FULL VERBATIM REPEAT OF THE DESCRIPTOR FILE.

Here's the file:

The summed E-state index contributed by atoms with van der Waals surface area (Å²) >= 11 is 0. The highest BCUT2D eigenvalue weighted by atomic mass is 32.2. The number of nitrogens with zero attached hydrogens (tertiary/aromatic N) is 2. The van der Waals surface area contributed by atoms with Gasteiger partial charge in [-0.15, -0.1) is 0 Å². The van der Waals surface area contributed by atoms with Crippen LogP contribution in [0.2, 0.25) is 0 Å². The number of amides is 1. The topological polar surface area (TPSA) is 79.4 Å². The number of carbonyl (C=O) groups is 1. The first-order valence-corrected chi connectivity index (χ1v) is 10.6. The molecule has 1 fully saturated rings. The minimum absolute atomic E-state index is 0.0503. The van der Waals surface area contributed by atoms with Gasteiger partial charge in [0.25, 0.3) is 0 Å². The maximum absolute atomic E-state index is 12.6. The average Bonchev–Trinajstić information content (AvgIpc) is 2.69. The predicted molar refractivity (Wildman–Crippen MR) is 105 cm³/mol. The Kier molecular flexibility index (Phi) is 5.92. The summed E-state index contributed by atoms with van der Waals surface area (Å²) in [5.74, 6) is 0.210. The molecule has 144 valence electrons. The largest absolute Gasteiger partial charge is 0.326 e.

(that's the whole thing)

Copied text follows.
The summed E-state index contributed by atoms with van der Waals surface area (Å²) >= 11 is 0. The highest BCUT2D eigenvalue weighted by atomic mass is 32.2. The number of nitrogens with zero attached hydrogens (tertiary/aromatic N) is 2. The van der Waals surface area contributed by atoms with Gasteiger partial charge in [-0.15, -0.1) is 0 Å². The van der Waals surface area contributed by atoms with Crippen LogP contribution in [0.2, 0.25) is 0 Å². The number of amides is 1. The topological polar surface area (TPSA) is 79.4 Å². The number of carbonyl (C=O) groups is 1. The first-order valence-corrected chi connectivity index (χ1v) is 10.6. The molecule has 1 fully saturated rings. The minimum absolute atomic E-state index is 0.0503. The van der Waals surface area contributed by atoms with Gasteiger partial charge in [0.25, 0.3) is 0 Å². The maximum absolute atomic E-state index is 12.6. The average Bonchev–Trinajstić information content (AvgIpc) is 2.69. The predicted molar refractivity (Wildman–Crippen MR) is 105 cm³/mol. The Kier molecular flexibility index (Phi) is 5.92. The summed E-state index contributed by atoms with van der Waals surface area (Å²) in [5.74, 6) is 0.210. The molecule has 144 valence electrons. The largest absolute Gasteiger partial charge is 0.326 e.